FRESNO STATE -- A conservative columnist
has set off a debate on numerous campuses by trying to place an advertisement
in student newspapers denouncing the idea that the United States should pay reparations
to black people to make amends for slavery.
The columnist was writer and publicist David Horowitz.
He wanted to post the paid ad in the Minnesota student Daily. It is a public
issue with views on both sides. Horrowitz opposed a public policy granting reparations.
Some campus-newspaper editors have rejected the ad, calling
it offensive. Some have printed the ad, but facing protests from minority students,
have promptly apologized for doing so.
At other universities -- including Brown University --
the student newspaper has published the ad and criticized its ideas, but refused
to apologize for letting those ideas be heard.
Minority students at Brown, angered by the newspaper's
decision to print the ad, trashed nearly every copy of one issue of the newspaper.
At Brown and elsewhere, that action has set off an emotional debate about the
values of racial sensitivity and free expression, and about the state of race
relations and liberalism on campuses.
Should student newspapers print an advertisement opposing
slavery reparations to black people? Were minority students at Brown University
justified in taking just about every copy of one issue of the student newspaper
to protest a decision to print the ad? What does the debate say about the state
of campus liberalism, race relations, and the competing values of racial sensitivity
and free expression?
The following are examples of the resulting conflict
on college campuses over diverse opinions on current issues. They are taken from
a list compiled by the Student Press Law Center, of a major student-newspaper
crisis, the theft and distruction of campus newspapers by those who would silence
student journalists. The center lists 205 such incidents since it began recording
them in 1993.
The Daily Pennsylvanian at the University
of Pennsylvania, found that 14,000 copies of an issue were stolen in April 1993
by a group called the Black Community to protest student-written columns that
criticized affirmative action and that questioned whether Martin Luther King Jr.
was a national hero.
The Red and Black at the University of Georgia,
lost 15,000 copies of its student paper that were stolen in May 1993, apparently
as a prank. After the incident, anonymous phone calls to the office of the paper
indicated that the thief had no idea that stealing papers was punishable, because,
as the caller stated, "they got away with it at Penn."
The Justice at Brandeis University, had 2,000
to 3,000 copies of the paper were stolen and destroyed in December 1993 in response
to an ad that suggested that the Holocaust did not take place.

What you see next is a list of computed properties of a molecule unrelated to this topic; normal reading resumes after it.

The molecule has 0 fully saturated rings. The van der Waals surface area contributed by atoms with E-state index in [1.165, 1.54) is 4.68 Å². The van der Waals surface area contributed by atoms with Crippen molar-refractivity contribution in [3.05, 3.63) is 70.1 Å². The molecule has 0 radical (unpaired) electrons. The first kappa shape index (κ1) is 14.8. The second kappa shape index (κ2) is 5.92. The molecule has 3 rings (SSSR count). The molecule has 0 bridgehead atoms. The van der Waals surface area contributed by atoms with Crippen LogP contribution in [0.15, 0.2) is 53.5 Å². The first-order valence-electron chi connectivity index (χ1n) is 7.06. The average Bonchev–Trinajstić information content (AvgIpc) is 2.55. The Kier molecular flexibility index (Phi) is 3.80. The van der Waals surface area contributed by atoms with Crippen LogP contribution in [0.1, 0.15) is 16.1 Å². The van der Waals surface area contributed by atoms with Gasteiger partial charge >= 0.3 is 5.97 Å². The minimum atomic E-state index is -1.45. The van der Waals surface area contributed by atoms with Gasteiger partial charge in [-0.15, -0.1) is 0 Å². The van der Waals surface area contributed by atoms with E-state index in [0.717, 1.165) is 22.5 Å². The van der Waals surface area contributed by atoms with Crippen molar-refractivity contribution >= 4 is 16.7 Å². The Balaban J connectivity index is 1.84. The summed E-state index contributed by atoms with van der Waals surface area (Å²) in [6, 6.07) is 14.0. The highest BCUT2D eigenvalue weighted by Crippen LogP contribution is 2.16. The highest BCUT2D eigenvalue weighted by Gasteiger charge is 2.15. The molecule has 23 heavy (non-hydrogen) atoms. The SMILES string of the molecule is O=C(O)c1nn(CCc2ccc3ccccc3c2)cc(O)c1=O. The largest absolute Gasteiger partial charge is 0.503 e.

The Kaleidoscope at the University of Alabama
at Birmingham, had nearly 5,500 copies of the student paper were stolen and thrown
into dumpsters by several Chinese students in an attempt to protect the reputation
of a Chinese professor. An article in the issue that was stolen reported on accusations
of sexual harassment against him.
The Auburn Plainsman at Auburn University, lost
10,000 of 17,000 copies of the paper stolen in November 1995; the burglars wanted
the McDonald's inserts inside, with coupons for free food. The paper reprinted
the 10,000 issues, at a cost of $3,200, to avoid having to repay $7,500 in advertising
The Daily Californian at the University of California
at Berkeley, had copies of its paper stolen six times in the 1996-97 academic
year, and once in 1997-98, each time apparently because of debates over ending
affirmative action in the state. Students who backed affirmative action
stole as many as 23,000 copies each time, arguing that the newspaper was not supporting
The Battalion at Texas A&M University, had more
than 15,000 copies of a press run of 22,000 stolen in October 1997 by students
living in campus housing, who used the papers to decorate their haunted house.
The Herald at Arkansas State University,
seven students stole 5,500 copies of the paper -- almost the entire edition --
in April 1997. Many of the students were associated with the Sigma Phi Epsilon
fraternity and hoped to prevent the campus from seeing an article about a rape
that reportedly took place at the fraternity house.
The Georgetown Academy and Georgetown Voice
at Georgetown University, in October 1998, lost 3,500 issues of The Georgetown
Academy (a conservative paper) to thieves in a misguided protest of two controversial
articles that criticized a university program encouraging tolerance for gay men
The following February, 5,000 issues of the Georgetown
Voice, were stolen to protest an editorial critical of the Turkish government;
another that advocated sex education at Georgetown; and an anonymous letter that
disclosed the nomination of a student to an all-male secret society on campus.
The Skidmore News at Skidmore College,saw the
director of admissions remove 1,200 copies of a November 1999 issue featuring
a cover story about an alleged hate crime against lesbian students.
She later apologized for the incident, which occurred
when high-school students and their parents were on the campus for a recruitment
Letter to the Bulldog
©1958-2001 The Bulldog Newspaper at Fresno
State. All rights reserved.